Bright lights and faerietales

I’m assured the sun is shining furiously outside though I am happier to be cloistered away in the writing cave than charring and/or melting out there. Do you know the weather people describe our forecasts with things like, “Plenty of sunshine,” and even, “Abundant sunshine,” if a quick glance out the window won’t answer the question in amazing, blinding glory? As an aside, thank you, Summer, but you’re now working overtime. Please kindly vacate the desk and allow Autumn to take over the next shift. Trust me, we’ve all earned this particular break.

Well-protected from such brightness and heat, I’m tucked away thinking about faerietales within the dark fantasy world of The Damning Moths. The legends which would inevitably shape the cultures found throughout Gantiri, not to mention the function of our own real-world grim tales. Our traditional “fairytale” form is often a veiled warning about the danger of wandering off alone in the woods; of strangers; of the dark; of waterways; of eating unknown foods. They are methods to impart knowledge, too. Stories of changelings which seem to mimic modern behavioural disorders, or tales to impress upon the listener the value of morals and proprietary.

Do fae also fear for their children exploring in nature, even when the forests are their homes? Would it be the risk of injury where no one can come to the child’s aid, or the hunting of predators, the necessity of keeping magical things secret? Do their faerietales teach the babes not to stray near a griffin’s lair, or keep far from the rival Goblin tribe? To hold back the little ones from being swept away by the playful, but ultimately immortal Elementals who will have no concept of the child dying if it falls, or drowns, or is burnt (especially when the Elementals think in terms of energy transference, rebirth, and the persistence of existence)?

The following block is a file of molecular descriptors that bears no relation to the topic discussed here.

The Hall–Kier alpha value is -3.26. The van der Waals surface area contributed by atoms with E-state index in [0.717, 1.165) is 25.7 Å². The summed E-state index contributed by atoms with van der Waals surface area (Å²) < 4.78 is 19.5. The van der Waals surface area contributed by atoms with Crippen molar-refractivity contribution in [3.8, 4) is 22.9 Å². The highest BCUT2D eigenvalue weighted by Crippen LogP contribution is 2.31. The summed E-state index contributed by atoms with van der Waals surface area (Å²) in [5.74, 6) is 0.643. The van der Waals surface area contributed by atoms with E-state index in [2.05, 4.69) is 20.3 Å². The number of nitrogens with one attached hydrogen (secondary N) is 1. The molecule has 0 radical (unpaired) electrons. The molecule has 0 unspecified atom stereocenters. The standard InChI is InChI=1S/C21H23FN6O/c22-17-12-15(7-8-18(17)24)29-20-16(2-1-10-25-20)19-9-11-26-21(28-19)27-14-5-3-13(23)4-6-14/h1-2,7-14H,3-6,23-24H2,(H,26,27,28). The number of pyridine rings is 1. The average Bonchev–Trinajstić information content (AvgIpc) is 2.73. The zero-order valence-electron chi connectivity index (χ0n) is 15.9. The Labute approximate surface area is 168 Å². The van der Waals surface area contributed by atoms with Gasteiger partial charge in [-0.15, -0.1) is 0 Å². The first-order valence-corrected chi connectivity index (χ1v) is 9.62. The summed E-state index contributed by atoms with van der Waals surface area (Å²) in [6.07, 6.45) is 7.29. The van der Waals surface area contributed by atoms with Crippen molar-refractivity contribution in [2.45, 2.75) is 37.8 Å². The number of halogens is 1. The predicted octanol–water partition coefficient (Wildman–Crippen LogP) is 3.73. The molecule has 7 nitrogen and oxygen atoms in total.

What tales and superstitions and strange remedies would be passed down through generations of magical folk? Would they have even more outlandish stories to tell their children, as we speak of witches, and trolls, and werewolves? Or would the humans be the bogey? The loss of their powers? Naughty little fae can’t do magic, so be good, eat your vegetables, don’t taunt the Urisk just because he’s hairy…

~A

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4 thoughts on “Bright lights and faerietales

  1. Considering the usual fates of humans who cross paths with the fae in standard fairy tales, depicting fae with similar fears of encounters with elementals is sort of ironic. Yet, at the same time, it speaks sadly of mankind’s own blindness to how we interact with “lesser” creatures.

    1. That is a very good allegory to draw, in truth. I might find certain animals irritating or just downright disgusting, yet I would never choose to react to them cruelly in any conscious fashion. Animals are, however, not high up on the list for many others.

      Taking a “course of nature” attitude with a creature in need seems like a cheap way out – you only have so many opportunities to provide a direct kindness to those in need unexpectedly, I myself will not wave my hand lazily at life and say “maybe tomorrow” when that situation arises, but how many others are willing to play the quiet hero to the insignificant?

      Some of that I’ve learned through Ashlee who continues to be a grumpy godmother to all living things, however. I can’t allow myself to take credit for her influence. It’s not necessarily my first choice to be suffocating in found cats, for instance, although we’ve determined together that it’s a great way to do your drowning.

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